Business

The Problem with Most Executive Assistant Services (And the Process We Built to Solve It)

Jason Hreha
Mar 10, 2022
6
min read

Most executive assistant services use hiring processes that are ineffective at assessing candidates on the qualities that make great executive assistants. Learn why and the process we've built to solve this.

The Problem with Most Executive Assistant Services (And the Process We Built to Solve It)

Over the last 3.5 years, my cofounder Nathan and I have spoken with hundreds of entrepreneurs and executives about their needs for an executive assistant. 

Often, they’re startup founders wearing many different hats, and they’re spending too little time on their core competencies (whether that’s product, sales, business development, fundraising, etc.) compared to time spent on the myriad other things they need to do to run their business. They know they need help, and typically a board member or peer in their network suggests they get an executive assistant.

Due to the limited time they have, executives in this situation commonly look to outside services to find or provide them with an assistant. Specifically, they’ll use one of the following:

  • Recruiting agencies
  • Staffing agencies
  • Companies that offer executive assistant or virtual assistant services

The time and effort executives can save by using one of these services is significant. And if they choose one that finds them a truly talented assistant, it can be absolutely transformative for their business.

But many executives that use these third party services end up with average or incompetent assistants. For a variety of reasons—whether it’s that the assistant requires a lot of micromanaging, or they’re not that organized, or they aren’t great communicators—they often don’t end up working out well. 

There are different things that feed into this, but fundamentally it comes down to hiring. 

Most recruitment agencies, staffing agencies, and executive assistant services use hiring processes that are ineffective at assessing candidates on the qualities that make great executive assistants:

  1. Problem Solving Ability: How smart are they? Can they figure things out in new and complex situations? 
  2. Key Character and Behavioral Traits: Are they organized, reliable, detail-oriented, etc.?
  3. Communication Ability: How well do they write and communicate? Can they communicate on your behalf or alongside you with key stakeholders (executive team members, board members, investors, etc.)? 

In this article, we’re going to explain why the traditional hiring processes used by these services are ineffective. Then, we’ll share the methodology we’ve developed to effectively evaluate candidates on these qualities—a process that enables us to find world-class executive assistants for our clients. And one that has allowed us to create an executive assistant service that consistently delivers more talented assistants than other options on the market.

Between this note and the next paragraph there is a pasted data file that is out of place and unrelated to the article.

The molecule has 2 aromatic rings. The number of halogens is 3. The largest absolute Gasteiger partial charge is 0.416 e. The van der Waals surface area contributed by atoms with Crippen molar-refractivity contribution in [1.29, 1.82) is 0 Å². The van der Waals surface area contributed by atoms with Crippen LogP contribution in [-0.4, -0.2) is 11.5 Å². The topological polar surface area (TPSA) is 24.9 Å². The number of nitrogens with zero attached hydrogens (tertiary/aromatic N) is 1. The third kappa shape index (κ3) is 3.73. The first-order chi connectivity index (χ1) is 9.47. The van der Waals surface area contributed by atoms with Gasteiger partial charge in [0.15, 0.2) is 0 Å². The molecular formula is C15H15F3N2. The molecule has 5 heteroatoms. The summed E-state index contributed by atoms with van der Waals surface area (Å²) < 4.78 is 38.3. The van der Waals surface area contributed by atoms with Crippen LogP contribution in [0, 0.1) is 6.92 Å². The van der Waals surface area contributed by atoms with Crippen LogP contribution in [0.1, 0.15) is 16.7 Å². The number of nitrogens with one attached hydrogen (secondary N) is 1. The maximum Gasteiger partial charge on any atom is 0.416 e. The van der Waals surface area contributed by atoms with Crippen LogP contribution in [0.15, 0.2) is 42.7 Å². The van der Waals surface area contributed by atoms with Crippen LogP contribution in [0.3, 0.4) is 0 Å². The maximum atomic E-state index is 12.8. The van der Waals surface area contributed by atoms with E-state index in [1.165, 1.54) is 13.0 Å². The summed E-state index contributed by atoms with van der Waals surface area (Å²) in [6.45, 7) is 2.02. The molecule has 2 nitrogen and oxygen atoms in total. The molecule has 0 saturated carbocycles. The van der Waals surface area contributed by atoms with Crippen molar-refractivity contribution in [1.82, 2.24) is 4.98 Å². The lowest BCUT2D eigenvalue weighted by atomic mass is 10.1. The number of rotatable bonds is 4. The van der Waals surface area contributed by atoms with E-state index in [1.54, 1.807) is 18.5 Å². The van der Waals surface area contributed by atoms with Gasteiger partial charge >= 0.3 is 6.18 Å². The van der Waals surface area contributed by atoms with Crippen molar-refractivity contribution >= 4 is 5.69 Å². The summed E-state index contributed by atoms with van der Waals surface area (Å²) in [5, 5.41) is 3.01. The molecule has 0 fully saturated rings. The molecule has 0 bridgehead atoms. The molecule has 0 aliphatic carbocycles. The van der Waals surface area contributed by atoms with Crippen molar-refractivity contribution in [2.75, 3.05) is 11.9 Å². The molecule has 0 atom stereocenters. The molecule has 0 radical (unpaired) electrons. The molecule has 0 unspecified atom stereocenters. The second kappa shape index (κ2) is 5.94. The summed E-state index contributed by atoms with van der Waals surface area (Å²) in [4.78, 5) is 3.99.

Regardless of the service you choose, anyone considering hiring an outside service for their executive assistant should read this article. You’ll learn the fundamental issues involved in the traditional hiring process, and have a deeper understanding of what to look for in an executive assistant service.

If you’ve been wanting an assistant but haven’t had the time to hire one, or have had bad experiences with them in the past, click here to get started. You can try an assistant for a month or two and see how you like it. For testimonials from our clients, check out our homepage.

The Hiring Process Used by Most Executive Assistant Services Is Fundamentally Flawed

The typical hiring process used by recruiters, staffing agencies, and executive or virtual assistant services is exactly what you would expect:

  1. Review applicant profiles and resumes.
  2. Choose applicants to interview based on things like whether they’re college-educated with a bachelor’s degree, past years of experience in an executive or administrative assistant role, how long they worked at their previous company, etc.
  3. Interview candidates who look good on paper and hire the ones who perform best in their interviews.

The core problem with this approach is the extent to which it’s over reliant on relatively superficial assumptions. For example, the resume review process:

  • Assumes that candidates are reliable because they’ve stayed with past jobs for long periods of time.
  • Assumes that candidates are organized because their resume is neatly put together.
  • Assumes that someone is good at problem solving based on where they went to school (e.g. “Oh, they went to UC Berkeley, they’re probably pretty good at problem solving.”).

It’s fine to make some assumptions about job applicants’ resumes. But candidates put their best foot forward when applying for jobs, and assumptions like these often don’t hold up and don’t translate into on-the-job performance. 

And while the interview process can reveal a little more about applicants—for example, how articulate they are, how quickly they can think on their feet, if they seem personable, etc.—it also lacks concrete ways of measuring the key qualities that make great executive assistants (i.e. problem solving, key character traits).

Can recruiters or services ask candidates questions related to these qualities in an interview? Sure. But how a candidate responds to questions related to these topics can be very different from how these qualities actually show up in their work.